I was so glad I did all my 5 tasks last night. I almost forgot to get them done but right before bed I remembered and I was thankful I did otherwise we would have had frozen bread in the morning at breakfast. One of my tasks is to get a loaf of bread out of the freezer if needed. So I was so glad I remembered to do my 5 tasks.

    I got to bed on time and was up on time in the morning and I got dressed right away. I ate a good breakfast and then went to finish up my morning tasks. One of my tasks is to take care of any e-mailing and doing a few things with my blog. Well I set a time limit for myself for 30 minutes. I ran over this time limit. That made me a little late to start exercising but I made sure to get my exercising in today! I was happy to get my exercising done as I had not gotten my exercise done in the last 2 days.

    So far my new morning routine is working out well. I may need to adjust it a little once we start back to full time homeschooling but I will wait and see how it goes.

  • Amen! You are spot on with this advice, Crystal. Sometimes we women (or maybe it’s just me?) can fall into the trap of comparing ourselves to others, which can lead to disappointment or discouragement “if we don’t measure up.” But, we each have our own God-given path to follow and must take what works for us and leave the rest. 🙂

    (By the way getting dressed by 9:07am absolutely works. 🙂 )

  • Bedtime: 10:35

    My Top 5 Evening Must Do’s: I finished 4 out of 5. Posting them on the fridge held me accountable, espeically when I started to sneak off to bed without doing them. But, knowing I had to stare at the list on the fridge all morning, I did them anyway. Ha! 😉

    Wake Up Time: 6:00 am

    Exercise & Breakfast: Done!

    Showered & Dressed by 10am (my goal!)

    Morning Plan of action: Quiet Time/Breakfast, Workout, Blogging, Start Laundry, Shower/Dress by 10 am

    I actually like that this serious made me feel guilty. Just goes to show how we all have different personalities! I’m very much a goal oriented/list making gal. So, this serious has pushed me to go above and beyond my normal routines. It has increased my productivity levels in a positive way and for that I am very grateful! =)

  • Not everything will work for everyone, but it’s great that you are trying to make the most out of your mornings. Not everyone is even a morning person. I definitely am and once I get adjusted to my new schedule I would love to make a plan like this!

  • Joanna says:

    I have a six-year-old night owl, a four-year-old early bird, and a twelve-month-old who still wakes up three times a night to nurse. The baby’s crib is still in my room, making an early alarm and sneak-out for some morning alone time to read from the scriptures, exercise, and get started for the day highly improbable, if not impossible. On top of that, I’m expecting again, and the first trimester nausea, exhaustion, occasional insomnia and depression have prevented me from having productive mornings, or productive evenings, or from doing much of anything all day every day. I have to admit that just yesterday I was catching up on reading these posts and sat in front of my computer sobbing. I have the bad habit of correlating my self-worth with what I’m able to do, which means weeks like these I’m not just behind on housework, but also that I’m a bad homemaker, wife, mother, person.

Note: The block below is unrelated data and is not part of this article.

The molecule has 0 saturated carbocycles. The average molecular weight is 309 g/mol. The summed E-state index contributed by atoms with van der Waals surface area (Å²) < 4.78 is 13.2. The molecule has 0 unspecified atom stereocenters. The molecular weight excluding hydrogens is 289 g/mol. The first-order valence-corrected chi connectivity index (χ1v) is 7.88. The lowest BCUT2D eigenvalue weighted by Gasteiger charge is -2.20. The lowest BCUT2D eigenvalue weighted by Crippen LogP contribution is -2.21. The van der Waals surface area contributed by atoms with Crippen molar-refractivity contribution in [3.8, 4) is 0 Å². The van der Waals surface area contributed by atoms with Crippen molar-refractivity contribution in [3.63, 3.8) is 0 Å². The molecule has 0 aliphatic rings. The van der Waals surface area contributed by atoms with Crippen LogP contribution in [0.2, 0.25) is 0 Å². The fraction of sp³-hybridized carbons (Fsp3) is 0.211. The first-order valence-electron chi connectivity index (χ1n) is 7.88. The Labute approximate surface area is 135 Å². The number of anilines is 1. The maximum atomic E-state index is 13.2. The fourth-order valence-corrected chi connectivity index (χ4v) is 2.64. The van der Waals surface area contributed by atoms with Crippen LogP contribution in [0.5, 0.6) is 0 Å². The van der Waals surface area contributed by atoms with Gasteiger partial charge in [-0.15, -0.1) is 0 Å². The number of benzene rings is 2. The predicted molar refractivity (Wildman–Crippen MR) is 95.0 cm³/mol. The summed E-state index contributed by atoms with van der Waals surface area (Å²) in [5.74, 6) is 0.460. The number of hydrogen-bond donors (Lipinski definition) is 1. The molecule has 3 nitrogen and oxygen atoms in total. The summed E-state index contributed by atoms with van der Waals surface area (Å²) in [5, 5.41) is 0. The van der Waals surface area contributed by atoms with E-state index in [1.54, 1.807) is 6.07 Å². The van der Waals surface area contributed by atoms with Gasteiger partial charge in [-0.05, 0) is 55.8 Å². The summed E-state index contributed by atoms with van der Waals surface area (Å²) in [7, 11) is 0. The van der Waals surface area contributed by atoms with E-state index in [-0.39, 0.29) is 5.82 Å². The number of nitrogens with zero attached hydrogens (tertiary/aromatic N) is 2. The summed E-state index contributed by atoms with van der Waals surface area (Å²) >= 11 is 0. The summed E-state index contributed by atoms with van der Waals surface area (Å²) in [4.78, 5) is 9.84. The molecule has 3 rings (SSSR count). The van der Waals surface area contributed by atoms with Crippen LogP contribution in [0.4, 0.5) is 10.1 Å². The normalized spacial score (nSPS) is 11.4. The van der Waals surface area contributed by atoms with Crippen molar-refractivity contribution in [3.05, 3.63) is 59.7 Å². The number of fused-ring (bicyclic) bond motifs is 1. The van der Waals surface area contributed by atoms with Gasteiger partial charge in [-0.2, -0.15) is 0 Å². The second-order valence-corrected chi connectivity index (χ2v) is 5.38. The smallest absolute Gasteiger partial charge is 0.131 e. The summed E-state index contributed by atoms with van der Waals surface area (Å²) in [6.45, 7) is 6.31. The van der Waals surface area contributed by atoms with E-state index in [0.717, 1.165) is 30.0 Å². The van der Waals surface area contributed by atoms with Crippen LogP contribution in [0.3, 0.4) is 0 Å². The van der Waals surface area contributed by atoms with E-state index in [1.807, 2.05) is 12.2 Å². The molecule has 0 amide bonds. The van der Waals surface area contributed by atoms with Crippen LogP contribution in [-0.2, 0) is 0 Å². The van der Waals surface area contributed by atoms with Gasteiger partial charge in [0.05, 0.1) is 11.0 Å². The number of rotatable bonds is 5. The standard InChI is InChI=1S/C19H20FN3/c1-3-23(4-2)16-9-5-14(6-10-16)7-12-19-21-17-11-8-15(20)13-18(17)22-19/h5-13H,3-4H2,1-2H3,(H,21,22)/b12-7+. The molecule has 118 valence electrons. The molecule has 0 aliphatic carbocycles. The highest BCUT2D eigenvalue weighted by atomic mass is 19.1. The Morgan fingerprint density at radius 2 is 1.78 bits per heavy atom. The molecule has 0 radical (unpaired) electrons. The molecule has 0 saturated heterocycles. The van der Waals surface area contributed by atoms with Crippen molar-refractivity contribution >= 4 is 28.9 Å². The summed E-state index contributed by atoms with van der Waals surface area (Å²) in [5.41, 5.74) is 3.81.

I hope it’s okay that there are seasons for setting goals, making progress, becoming a better person, and improving life; but also seasons where all I can do is tread water and hope my nose comes up for the occasional air. Fortunately first grade and preschool don’t start for us until September, so I hope when that happens I’ll be feeling a little better. Maybe I’ll go back through this series and try implementing the suggestions in a few weeks.

    • Katie says:

      Wow! I’d say if your children are feed and clothed, you’ve done great! You’ve definitely got a lot on your plate right now!

    • Rachael says:

      I have two children, ages 2 and 4, and this is the first time in four years I’ve gotten up early to exercise, do household chores, and read before they get up. When you’re nursing and pregnant, life is just really unpredictable. Hang in there and congratulations on such a beautiful family!

  • Katie says:

    I used to feel stressed when I read your posts about meal planning. I felt like I was really dropping the ball because I didn’t plan breakfast, lunch and dinner for each day until I realized that that approach just doesn’t work for me and that’s ok! I always just plan what meals we are going to have for supper and keep the same breakfast and lunch staples on hand. For me that works so planning each day would just complicate things for me. And sometimes we just go out to eat spontaneously (with money from the restaurant envelope!) (I still like your meal planning posts, though; they give me ideas!) I feel like blog posts are pretty much just suggestions or ideas; you are not saying there is only one right way to do things! Keep up the good work!

    • Kathleen says:

      I only plan for dinners too for the week. We also pretty much eat the same things for breakfast & lunch so it’s just way easier to just plan my meals for grocery shopping around dinners for the week.

  • I am really enjoying this series since I am struggling with my morning routine. I used to have my morning down pat when I was a work outside the home mom. Becuase I had to be at work by 8:00 each morning, but now that I work from home and take the kids to school instead of having the bus get them, I find that even though I get up early 5:30 am I still feel like 1/2 the day is gone by the time I get everyone else where they need to be. I’m supposed to start a work out regiment next week buy I’m afraid it will cut even further into my time in the morning? sigh…I’m supposed to be less busy now (I know that’s what everyone thinks now that I work from home) but I’m running even more then I used to.